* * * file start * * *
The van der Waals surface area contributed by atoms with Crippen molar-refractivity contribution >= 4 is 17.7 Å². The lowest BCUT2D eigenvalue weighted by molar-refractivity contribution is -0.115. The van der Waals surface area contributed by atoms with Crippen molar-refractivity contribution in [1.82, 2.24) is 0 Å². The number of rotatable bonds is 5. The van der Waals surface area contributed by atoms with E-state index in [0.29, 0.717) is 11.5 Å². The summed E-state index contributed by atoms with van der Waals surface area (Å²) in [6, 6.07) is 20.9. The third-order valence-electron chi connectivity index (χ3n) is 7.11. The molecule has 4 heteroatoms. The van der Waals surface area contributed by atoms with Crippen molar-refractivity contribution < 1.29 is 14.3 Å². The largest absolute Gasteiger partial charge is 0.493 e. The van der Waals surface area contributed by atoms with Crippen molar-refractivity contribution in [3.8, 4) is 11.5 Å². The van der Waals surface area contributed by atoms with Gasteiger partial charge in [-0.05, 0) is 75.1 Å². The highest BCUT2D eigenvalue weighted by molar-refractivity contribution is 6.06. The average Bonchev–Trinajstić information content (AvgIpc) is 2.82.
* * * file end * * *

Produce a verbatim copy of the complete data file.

The van der Waals surface area contributed by atoms with Crippen molar-refractivity contribution >= 4 is 17.7 Å². The lowest BCUT2D eigenvalue weighted by molar-refractivity contribution is -0.115. The van der Waals surface area contributed by atoms with Crippen molar-refractivity contribution in [1.82, 2.24) is 0 Å². The number of rotatable bonds is 5. The van der Waals surface area contributed by atoms with E-state index in [0.29, 0.717) is 11.5 Å². The summed E-state index contributed by atoms with van der Waals surface area (Å²) in [6, 6.07) is 20.9. The third-order valence-electron chi connectivity index (χ3n) is 7.11. The molecule has 4 heteroatoms. The van der Waals surface area contributed by atoms with Crippen molar-refractivity contribution < 1.29 is 14.3 Å². The largest absolute Gasteiger partial charge is 0.493 e. The van der Waals surface area contributed by atoms with Crippen molar-refractivity contribution in [3.8, 4) is 11.5 Å². The van der Waals surface area contributed by atoms with Gasteiger partial charge in [-0.05, 0) is 75.1 Å². The highest BCUT2D eigenvalue weighted by molar-refractivity contribution is 6.06. The average Bonchev–Trinajstić information content (AvgIpc) is 2.82.